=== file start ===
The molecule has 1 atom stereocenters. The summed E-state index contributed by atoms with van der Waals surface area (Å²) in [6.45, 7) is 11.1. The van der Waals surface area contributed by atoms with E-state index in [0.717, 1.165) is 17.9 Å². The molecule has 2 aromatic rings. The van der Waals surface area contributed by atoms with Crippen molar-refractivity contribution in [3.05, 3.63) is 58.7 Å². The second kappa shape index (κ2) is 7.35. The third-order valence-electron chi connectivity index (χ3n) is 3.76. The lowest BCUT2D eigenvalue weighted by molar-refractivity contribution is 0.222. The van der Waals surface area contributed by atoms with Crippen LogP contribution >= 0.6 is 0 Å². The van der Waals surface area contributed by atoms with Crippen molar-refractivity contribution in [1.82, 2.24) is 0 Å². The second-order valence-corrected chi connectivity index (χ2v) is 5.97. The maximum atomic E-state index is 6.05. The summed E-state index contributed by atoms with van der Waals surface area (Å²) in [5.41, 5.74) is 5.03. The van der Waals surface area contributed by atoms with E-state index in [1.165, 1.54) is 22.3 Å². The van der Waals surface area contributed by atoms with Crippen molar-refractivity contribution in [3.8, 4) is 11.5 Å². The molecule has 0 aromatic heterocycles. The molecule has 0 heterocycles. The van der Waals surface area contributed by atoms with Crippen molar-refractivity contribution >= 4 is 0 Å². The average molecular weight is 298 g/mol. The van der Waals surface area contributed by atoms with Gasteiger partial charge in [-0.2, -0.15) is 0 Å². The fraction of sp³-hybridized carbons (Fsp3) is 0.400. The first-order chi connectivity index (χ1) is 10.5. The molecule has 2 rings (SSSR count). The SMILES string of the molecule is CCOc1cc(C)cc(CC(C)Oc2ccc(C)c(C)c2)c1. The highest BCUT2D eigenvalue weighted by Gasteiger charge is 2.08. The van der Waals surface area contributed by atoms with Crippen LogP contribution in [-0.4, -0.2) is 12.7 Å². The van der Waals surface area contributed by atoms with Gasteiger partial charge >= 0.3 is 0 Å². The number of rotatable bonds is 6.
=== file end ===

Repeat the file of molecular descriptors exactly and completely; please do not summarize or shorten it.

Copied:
The molecule has 1 atom stereocenters. The summed E-state index contributed by atoms with van der Waals surface area (Å²) in [6.45, 7) is 11.1. The van der Waals surface area contributed by atoms with E-state index in [0.717, 1.165) is 17.9 Å². The molecule has 2 aromatic rings. The van der Waals surface area contributed by atoms with Crippen molar-refractivity contribution in [3.05, 3.63) is 58.7 Å². The second kappa shape index (κ2) is 7.35. The third-order valence-electron chi connectivity index (χ3n) is 3.76. The lowest BCUT2D eigenvalue weighted by molar-refractivity contribution is 0.222. The van der Waals surface area contributed by atoms with Crippen LogP contribution >= 0.6 is 0 Å². The van der Waals surface area contributed by atoms with Crippen molar-refractivity contribution in [1.82, 2.24) is 0 Å². The second-order valence-corrected chi connectivity index (χ2v) is 5.97. The maximum atomic E-state index is 6.05. The summed E-state index contributed by atoms with van der Waals surface area (Å²) in [5.41, 5.74) is 5.03. The van der Waals surface area contributed by atoms with E-state index in [1.165, 1.54) is 22.3 Å². The van der Waals surface area contributed by atoms with Crippen molar-refractivity contribution in [3.8, 4) is 11.5 Å². The molecule has 0 aromatic heterocycles. The molecule has 0 heterocycles. The van der Waals surface area contributed by atoms with Crippen molar-refractivity contribution >= 4 is 0 Å². The average molecular weight is 298 g/mol. The van der Waals surface area contributed by atoms with Gasteiger partial charge in [-0.2, -0.15) is 0 Å². The fraction of sp³-hybridized carbons (Fsp3) is 0.400. The first-order chi connectivity index (χ1) is 10.5. The molecule has 2 rings (SSSR count). The SMILES string of the molecule is CCOc1cc(C)cc(CC(C)Oc2ccc(C)c(C)c2)c1. The highest BCUT2D eigenvalue weighted by Gasteiger charge is 2.08. The van der Waals surface area contributed by atoms with Crippen LogP contribution in [-0.4, -0.2) is 12.7 Å². The van der Waals surface area contributed by atoms with Gasteiger partial charge >= 0.3 is 0 Å². The number of rotatable bonds is 6.